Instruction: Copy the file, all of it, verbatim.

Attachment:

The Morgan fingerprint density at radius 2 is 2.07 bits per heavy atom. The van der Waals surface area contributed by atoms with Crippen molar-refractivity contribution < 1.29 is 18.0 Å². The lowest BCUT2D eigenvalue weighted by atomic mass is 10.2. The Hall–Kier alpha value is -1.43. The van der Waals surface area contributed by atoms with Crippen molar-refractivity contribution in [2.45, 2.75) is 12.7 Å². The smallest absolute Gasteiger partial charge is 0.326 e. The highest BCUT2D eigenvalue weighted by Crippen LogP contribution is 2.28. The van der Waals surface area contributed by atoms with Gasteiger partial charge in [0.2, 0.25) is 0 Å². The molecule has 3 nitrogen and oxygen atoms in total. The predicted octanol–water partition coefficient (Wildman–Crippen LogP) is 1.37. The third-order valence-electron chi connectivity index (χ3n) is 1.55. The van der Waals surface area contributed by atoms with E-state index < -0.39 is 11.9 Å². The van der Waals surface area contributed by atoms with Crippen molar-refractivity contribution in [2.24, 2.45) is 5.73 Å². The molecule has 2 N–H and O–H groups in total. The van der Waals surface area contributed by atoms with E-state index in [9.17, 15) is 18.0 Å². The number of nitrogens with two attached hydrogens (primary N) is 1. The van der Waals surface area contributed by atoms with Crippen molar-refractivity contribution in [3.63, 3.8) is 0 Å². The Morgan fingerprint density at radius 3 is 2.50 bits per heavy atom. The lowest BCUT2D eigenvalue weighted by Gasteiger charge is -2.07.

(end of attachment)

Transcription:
The Morgan fingerprint density at radius 2 is 2.07 bits per heavy atom. The van der Waals surface area contributed by atoms with Crippen molar-refractivity contribution < 1.29 is 18.0 Å². The lowest BCUT2D eigenvalue weighted by atomic mass is 10.2. The Hall–Kier alpha value is -1.43. The van der Waals surface area contributed by atoms with Crippen molar-refractivity contribution in [2.45, 2.75) is 12.7 Å². The smallest absolute Gasteiger partial charge is 0.326 e. The highest BCUT2D eigenvalue weighted by Crippen LogP contribution is 2.28. The van der Waals surface area contributed by atoms with Gasteiger partial charge in [0.2, 0.25) is 0 Å². The molecule has 3 nitrogen and oxygen atoms in total. The predicted octanol–water partition coefficient (Wildman–Crippen LogP) is 1.37. The third-order valence-electron chi connectivity index (χ3n) is 1.55. The van der Waals surface area contributed by atoms with E-state index < -0.39 is 11.9 Å². The van der Waals surface area contributed by atoms with Crippen molar-refractivity contribution in [2.24, 2.45) is 5.73 Å². The molecule has 2 N–H and O–H groups in total. The van der Waals surface area contributed by atoms with E-state index in [9.17, 15) is 18.0 Å². The number of nitrogens with two attached hydrogens (primary N) is 1. The van der Waals surface area contributed by atoms with Crippen molar-refractivity contribution in [3.63, 3.8) is 0 Å². The Morgan fingerprint density at radius 3 is 2.50 bits per heavy atom. The lowest BCUT2D eigenvalue weighted by Gasteiger charge is -2.07.